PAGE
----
Case management is commonly regarded as the foundation of effective service provision across a wide range of human service settings. This article considers the case management that is offered to clients of community corrections, identifying the distinctive features of case management in this particular setting, and reviewing the empirical evidence...
Article
Full-text available
A Compulsory Drug Treatment Correctional Center (CDTCC) was established in Australia in 2006 for repeat drug-related male offenders. Compulsory treatment law is inconsistent with a therapeutic jurisprudence approach. Despite the compulsory law, a normative offender rehabilitation framework has been established based on offender moral rights. Within...
Article
Full-text available
Public policy is necessarily a political process with the law and order issue high on the political agenda. Consequently, working with sex offenders is fraught with legal and ethical minefields, including the mandate that community protection automatically outweighs offender rights. In addressing community protection, contemporary sex offender trea...
Article
Full-text available
The roles of forensic psychologists in coerced environments such as corrections include that of treatment provider (for the offender) and that of organizational consultant (for the community). This dual role raises ethical issues between offender rights and community rights; an imbalance results in the violation of human rights. A timely reminder o...
Article
Our aim in the special issue is to address some of the more abstract and fundamental ethical problems evident in the criminal justice system and to inquire into their significance for those individuals who assess and deliver rehabilitation programs to offenders. In order to provide an appropriate theoretical framework for an investigation of ethica...
Article
Full-text available
The question of how courts assess expert evidence—especially when mental disability is an issue—raises the corollary question of whether courts adequately evaluate the content of the expert testimony or whether judicial decision making may be influenced by teleology (‘cherry picking’ evidence), pretextuality (accepting experts who distort evidence...
Article
Full-text available
URRENT POLICY IN OFFENDER REHABILITATION ASSUMES THAT COMMUNITY protection can be achieved by overriding the offender's rights. How- ever, this article argues that community protection requires a balance between the rights of the community and those of the offender. Offenders should be able to choose whether to accept or reject rehabilitation witho...
Article
Full-text available
Recently Andrews and Dowden (2007) published an article proposing that both offender and victim well-being could be enhanced by utilizing the risk-need-responsivity model to guide the legal and court systems in crime prevention (rather than therapy). Consequently, crime-prevention jurisprudence (defined as a law-and-justice objective reflecting the...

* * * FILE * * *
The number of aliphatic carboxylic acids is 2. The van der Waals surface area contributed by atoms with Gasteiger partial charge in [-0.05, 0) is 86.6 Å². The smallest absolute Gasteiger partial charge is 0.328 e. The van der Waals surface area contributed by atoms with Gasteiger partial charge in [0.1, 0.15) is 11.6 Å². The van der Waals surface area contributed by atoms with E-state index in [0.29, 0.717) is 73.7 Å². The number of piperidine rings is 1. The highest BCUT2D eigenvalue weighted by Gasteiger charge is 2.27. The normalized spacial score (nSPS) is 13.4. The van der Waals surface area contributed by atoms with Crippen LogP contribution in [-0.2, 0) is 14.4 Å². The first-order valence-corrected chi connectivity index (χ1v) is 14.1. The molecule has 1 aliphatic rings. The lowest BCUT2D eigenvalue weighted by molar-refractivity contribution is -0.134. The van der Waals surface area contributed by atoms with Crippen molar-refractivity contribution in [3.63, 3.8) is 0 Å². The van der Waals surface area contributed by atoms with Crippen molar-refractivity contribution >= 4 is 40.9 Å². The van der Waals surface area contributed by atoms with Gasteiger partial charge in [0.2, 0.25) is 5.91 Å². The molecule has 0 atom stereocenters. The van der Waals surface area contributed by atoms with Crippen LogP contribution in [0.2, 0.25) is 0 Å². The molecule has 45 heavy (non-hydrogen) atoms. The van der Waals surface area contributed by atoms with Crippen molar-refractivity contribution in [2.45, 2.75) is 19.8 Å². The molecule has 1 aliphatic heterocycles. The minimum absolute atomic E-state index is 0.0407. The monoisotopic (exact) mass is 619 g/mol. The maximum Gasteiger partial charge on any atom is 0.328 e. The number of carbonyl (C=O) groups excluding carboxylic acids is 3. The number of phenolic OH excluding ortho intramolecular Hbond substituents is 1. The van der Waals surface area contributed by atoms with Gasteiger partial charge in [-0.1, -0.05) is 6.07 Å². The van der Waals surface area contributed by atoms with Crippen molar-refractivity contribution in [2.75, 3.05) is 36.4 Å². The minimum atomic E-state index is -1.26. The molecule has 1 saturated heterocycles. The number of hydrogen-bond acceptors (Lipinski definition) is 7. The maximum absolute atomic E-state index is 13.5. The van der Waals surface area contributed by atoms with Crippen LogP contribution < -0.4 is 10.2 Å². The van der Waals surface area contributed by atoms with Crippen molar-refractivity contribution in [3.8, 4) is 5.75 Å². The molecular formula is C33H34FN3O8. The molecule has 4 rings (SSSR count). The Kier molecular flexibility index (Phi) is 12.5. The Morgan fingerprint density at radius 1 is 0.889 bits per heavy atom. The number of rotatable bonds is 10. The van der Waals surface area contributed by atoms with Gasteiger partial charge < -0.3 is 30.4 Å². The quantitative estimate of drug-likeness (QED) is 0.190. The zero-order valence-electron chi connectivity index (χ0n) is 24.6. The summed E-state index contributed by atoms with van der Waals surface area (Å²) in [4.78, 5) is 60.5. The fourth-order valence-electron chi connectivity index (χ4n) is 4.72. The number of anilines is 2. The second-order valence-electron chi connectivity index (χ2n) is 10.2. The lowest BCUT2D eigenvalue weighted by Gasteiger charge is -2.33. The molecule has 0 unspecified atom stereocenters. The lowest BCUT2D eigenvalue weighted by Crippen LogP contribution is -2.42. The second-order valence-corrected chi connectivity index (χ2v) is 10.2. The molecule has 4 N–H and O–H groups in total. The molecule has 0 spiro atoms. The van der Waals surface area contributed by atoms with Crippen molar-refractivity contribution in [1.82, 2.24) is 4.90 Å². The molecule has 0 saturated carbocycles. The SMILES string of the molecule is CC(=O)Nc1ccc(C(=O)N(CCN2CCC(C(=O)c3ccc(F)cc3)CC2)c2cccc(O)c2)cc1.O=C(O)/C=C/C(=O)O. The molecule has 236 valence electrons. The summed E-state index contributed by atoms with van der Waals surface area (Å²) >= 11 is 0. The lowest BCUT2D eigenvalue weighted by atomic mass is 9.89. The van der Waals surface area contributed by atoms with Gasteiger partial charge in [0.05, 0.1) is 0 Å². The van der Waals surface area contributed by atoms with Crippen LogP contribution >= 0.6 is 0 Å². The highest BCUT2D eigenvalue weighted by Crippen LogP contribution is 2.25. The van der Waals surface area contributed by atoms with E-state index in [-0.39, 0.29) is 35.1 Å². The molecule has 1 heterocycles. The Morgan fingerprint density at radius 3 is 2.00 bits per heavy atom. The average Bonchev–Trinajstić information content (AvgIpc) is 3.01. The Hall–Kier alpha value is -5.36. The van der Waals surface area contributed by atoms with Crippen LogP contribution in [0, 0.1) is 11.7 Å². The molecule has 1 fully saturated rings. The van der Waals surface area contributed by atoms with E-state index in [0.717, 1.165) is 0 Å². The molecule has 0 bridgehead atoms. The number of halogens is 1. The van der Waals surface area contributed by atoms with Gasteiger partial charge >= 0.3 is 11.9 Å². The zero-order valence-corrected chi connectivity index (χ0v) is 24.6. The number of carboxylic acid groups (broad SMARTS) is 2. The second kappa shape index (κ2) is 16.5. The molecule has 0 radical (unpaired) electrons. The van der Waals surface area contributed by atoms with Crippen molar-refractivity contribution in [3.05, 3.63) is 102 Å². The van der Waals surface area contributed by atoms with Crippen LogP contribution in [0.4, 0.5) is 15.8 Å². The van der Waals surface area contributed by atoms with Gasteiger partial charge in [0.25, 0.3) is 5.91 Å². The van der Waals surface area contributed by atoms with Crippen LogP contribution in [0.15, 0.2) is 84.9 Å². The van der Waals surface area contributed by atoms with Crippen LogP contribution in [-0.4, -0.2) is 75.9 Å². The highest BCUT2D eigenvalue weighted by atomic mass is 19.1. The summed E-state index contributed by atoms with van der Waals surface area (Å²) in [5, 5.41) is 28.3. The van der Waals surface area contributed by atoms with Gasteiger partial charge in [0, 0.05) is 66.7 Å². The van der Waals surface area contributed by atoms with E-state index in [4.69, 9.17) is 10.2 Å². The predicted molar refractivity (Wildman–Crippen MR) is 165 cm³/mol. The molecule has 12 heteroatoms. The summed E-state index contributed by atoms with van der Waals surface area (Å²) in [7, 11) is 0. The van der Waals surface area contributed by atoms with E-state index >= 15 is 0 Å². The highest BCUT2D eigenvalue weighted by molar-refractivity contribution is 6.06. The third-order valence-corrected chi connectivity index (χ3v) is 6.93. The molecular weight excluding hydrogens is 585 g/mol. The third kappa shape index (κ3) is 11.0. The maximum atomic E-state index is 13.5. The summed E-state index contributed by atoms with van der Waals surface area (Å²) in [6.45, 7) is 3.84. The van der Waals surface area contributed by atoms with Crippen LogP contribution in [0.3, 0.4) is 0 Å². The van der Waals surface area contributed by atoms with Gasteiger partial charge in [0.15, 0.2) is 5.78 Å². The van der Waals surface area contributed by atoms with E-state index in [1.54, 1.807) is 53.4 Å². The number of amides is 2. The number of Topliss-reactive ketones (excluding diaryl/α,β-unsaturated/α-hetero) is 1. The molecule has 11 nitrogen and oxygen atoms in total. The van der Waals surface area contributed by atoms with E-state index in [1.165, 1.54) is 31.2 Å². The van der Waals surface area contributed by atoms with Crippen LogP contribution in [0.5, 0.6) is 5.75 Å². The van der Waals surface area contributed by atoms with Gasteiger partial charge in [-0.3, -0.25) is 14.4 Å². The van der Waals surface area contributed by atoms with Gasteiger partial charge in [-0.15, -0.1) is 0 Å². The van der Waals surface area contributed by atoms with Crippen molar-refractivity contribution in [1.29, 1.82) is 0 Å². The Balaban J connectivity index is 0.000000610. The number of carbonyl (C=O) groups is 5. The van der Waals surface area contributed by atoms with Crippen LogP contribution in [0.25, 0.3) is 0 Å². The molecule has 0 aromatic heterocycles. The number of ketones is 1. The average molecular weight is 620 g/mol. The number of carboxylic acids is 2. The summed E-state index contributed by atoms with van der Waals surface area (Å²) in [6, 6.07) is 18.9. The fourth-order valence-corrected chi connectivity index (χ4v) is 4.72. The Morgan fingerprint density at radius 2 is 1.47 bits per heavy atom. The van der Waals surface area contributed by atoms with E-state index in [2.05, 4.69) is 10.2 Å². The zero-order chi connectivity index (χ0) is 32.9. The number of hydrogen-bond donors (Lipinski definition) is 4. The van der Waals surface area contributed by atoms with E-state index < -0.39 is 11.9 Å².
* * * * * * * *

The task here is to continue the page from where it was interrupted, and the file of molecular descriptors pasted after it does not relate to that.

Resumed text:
Article
Full-text available
Community protection from offenders is addressed through punishment, deterrence, incapacitation, and/or rehabilitation. The current public policy debate about community protection refers to community rights as opposed to offender rights as if the two are mutually exclusive. However, in this article it will be argued that offender rehabilitation can...
Article
Full-text available
Objectives. There has been an explosion of interest in therapeutic jurisprudence as both a filter and lens for viewing the extent to which the legal system serves therapeutic or anti-therapeutic consequences. However, little attention has been paid to the impact of therapeutic jurisprudence on questions of international human rights law and the rol...
Article
This paper outlines the current literature on what is known about the processes by which individuals utilize the Internet for child sexual abuse. First, three ways in which the Internet is utilized are outlined: (1) by dissemination of sexually abusive images of children for personal and/or commercial reasons; (2) by communication with other indivi...
Article
Full-text available
Although violent offenders are widely considered to be difficult to engage in therapeutic change, few methods of assessing treatment readiness currently exist. In this article the validation of a brief self-report measure designed to assess treatment readiness in offenders who have been referred to violent offender treatment programs is described....
Article
Full-text available
There has been an explosion of interest in therapeutic jurisprudence as both a filter and lens for viewing the extent to which the legal system serves therapeutic or anti therapeutic consequences. However, little attention has been paid to the impact of therapeutic jurisprudence on questions of international human rights law and the role of forensi...
Article
The formulation of human rights theory and policies represents an ethical advance and promises to supply a framework for resolving ethnic, social, and individual conflicts. Ethics is essentially a means for coordinating the conflicting interests of peoples and nations and human rights provide a strong foundation to do this in multiple domains. Our...
Article
Full-text available